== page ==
Oksana Masters

Oksana Masters wins first Paralympic gold after being told to sit out

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Oksana Masters was told this day would not happen. They told her two weeks ago, when she dislocated her right elbow in Montana. They told her yesterday, when she fell in a race, reinjured her arm and failed to finish.

Yet there was Masters, raising that arm, covered nearly from shoulder to wrist in a black brace, at the finish line of the 1.1km sitting cross-country skiing sprint at the PyeongChang Paralympics on Wednesday.

Masters, who previously earned five combined silver and bronze medals among three sports between the Summer and Winter Paralympics, finally earned her first gold.

“I did not believe this would happen,” she told Lewis Johnson on NBCSN. “I just knew that I wasn’t going to let yesterday be my last race and that’s how I end my Paralympic Games.”

Masters and Andy Soule notched an American sweep of the sitting sprint gold medals Wednesday. The U.S remained atop the medal standings through 53 of 80 events. The Americans have 21 total medals and eight golds, their most in either category since hosting the 2002 Salt Lake City Winter Games.

Masters, 28, grabbed her first gold in her 12th career Paralympic event at her fourth Games. She rowed at London 2012, cycled at Rio 2016 and competed in biathlon and cross-country skiing at Sochi 2014 and in three previous events in PyeongChang.

“Internally, I kind of knew that I have had four years into this, and I wasn’t going to let an elbow take that away from me,” Masters said, according to PyeongChang 2018.

Masters, skiing with what she called “excruciating” pain, held off German and Russian skiers by 2.1 and 3.7 seconds, respectively, in the four-minute final.

Masters has become one of the world’s most versatile athletes after being born in Ukraine with defects believed to be caused by the Chernobyl disaster and bouncing from orphanage to orphanage for seven years before being adopted by a single mother in New York.

“I cannot wait to put it around my mom’s neck,” she said of the gold medal. “I told her the first gold, it’s hers.”

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Kendall Gretsch wins first U.S. gold medal of Paralympics

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Kendall Gretsch, an ESPY-nominated paratriathlete, earned the first U.S. medal of the Paralympics. It just happened to be gold in her very first Paralympic event and the first U.S. women’s biathlon medal in the Olympics or the Paralympics.

The U.S. swept the opening biathlon events — its first Olympic or Paralympic biathlon titles — and earned an Alpine skiing gold, too. It has now won more gold medals — three — than it did in the entirety of the Sochi Paralympics.

Gretsch, 25, won the 6km sitting on the first of nine days of medal competition in PyeongChang.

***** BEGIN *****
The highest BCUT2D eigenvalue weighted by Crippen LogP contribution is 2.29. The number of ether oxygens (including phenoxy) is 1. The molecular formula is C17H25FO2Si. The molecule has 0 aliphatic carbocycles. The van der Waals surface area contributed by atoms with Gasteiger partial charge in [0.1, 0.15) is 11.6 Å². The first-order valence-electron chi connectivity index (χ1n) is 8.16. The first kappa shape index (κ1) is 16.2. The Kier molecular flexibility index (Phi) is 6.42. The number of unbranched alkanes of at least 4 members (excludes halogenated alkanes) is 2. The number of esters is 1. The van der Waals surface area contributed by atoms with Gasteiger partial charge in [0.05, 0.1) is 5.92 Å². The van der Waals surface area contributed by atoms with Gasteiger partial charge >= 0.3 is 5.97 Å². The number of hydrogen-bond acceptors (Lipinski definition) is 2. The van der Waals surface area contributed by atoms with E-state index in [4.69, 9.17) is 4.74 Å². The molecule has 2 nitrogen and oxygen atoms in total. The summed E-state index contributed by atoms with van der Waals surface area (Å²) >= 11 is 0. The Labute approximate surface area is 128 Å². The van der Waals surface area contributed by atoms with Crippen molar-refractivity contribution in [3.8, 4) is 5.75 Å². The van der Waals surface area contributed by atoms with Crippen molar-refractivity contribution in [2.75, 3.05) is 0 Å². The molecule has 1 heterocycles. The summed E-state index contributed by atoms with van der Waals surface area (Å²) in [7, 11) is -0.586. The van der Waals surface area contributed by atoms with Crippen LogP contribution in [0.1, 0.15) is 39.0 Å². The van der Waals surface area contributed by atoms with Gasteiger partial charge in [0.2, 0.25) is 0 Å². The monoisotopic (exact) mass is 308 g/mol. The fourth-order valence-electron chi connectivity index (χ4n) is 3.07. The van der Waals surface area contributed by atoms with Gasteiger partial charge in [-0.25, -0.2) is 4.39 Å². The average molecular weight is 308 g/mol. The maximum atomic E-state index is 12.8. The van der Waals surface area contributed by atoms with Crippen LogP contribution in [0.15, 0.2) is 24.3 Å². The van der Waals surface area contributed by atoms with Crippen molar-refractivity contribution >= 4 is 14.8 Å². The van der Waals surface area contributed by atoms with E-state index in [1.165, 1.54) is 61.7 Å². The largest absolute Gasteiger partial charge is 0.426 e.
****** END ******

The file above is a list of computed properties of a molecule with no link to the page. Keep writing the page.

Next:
Then retired Lt. Cmdr. Dan Cnossen, the only double-amputee Navy SEAL in history, according to TeamUSA.org, earned his first Paralympic medal, also a gold, in the men’s 7.5km sitting event.

Oksana Masters made it a U.S. one-two in the women’s race, finishing 22.8 seconds behind Gretsch for her fourth Paralympic medal between Summer and Winter Games. Masters’ previous medals came in cross-country skiing and rowing.

In Alpine skiing, 2017 World champion Andrew Kurka crushed the sitting downhill field by 1.64 seconds for his first Paralympic medal in his second Games. Starting at age 8, Kurka won six Alaska state wrestling titles before an ATV accident at age 13 severely damaged three vertebrae in the middle of his spinal cord.

He withdrew during the Sochi Paralympics after breaking his back in his first training run.

“It makes it that much more meaningful, since I have broken my back, my femur, all the bones I have broken throughout my career,” he said. “All the pain, all the anguish, all the doubt I have ever had, it’s all worth it.”

Laurie Stephens captured her seventh Paralympic medal Saturday morning, bronze in the women’s sitting downhill.

Gretsch, born with spina bifida, was the 2014 USA Triathlon Female Para Triathlete of the Year.

Though triathlon was added to the Paralympics for Rio 2016, it would not include Gretsch’s classification. Still wanting to compete at a Games, she picked up Nordic skiing, according to TeamUSA.org.

Cnossen earned his first medal in 25 career Paralympic and world championships biathlon and cross-country skiing events dating to 2011.

In September 2009, Cnossen was serving as a U.S. Navy SEAL in Kandahar, Afghanistan, when he was injured by an improvised explosive device.

Cnossen learned his legs had been amputated just above the knee when he woke up after being unconscious for eight days, according to Harvard, where he earned master’s degree in public administration and theological studies.

He was awarded both a Purple Heart and a Bronze Star with Valor from the Secretary of the Navy for his service in combat.

The Paralympics continue with more medal events in Alpine skiing and biathlon overnight into Saturday, all events streamed live on NBCSports.com/live and the NBC Sports app.

NBCSN will air broadcast coverage starting at 11 p.m. ET.

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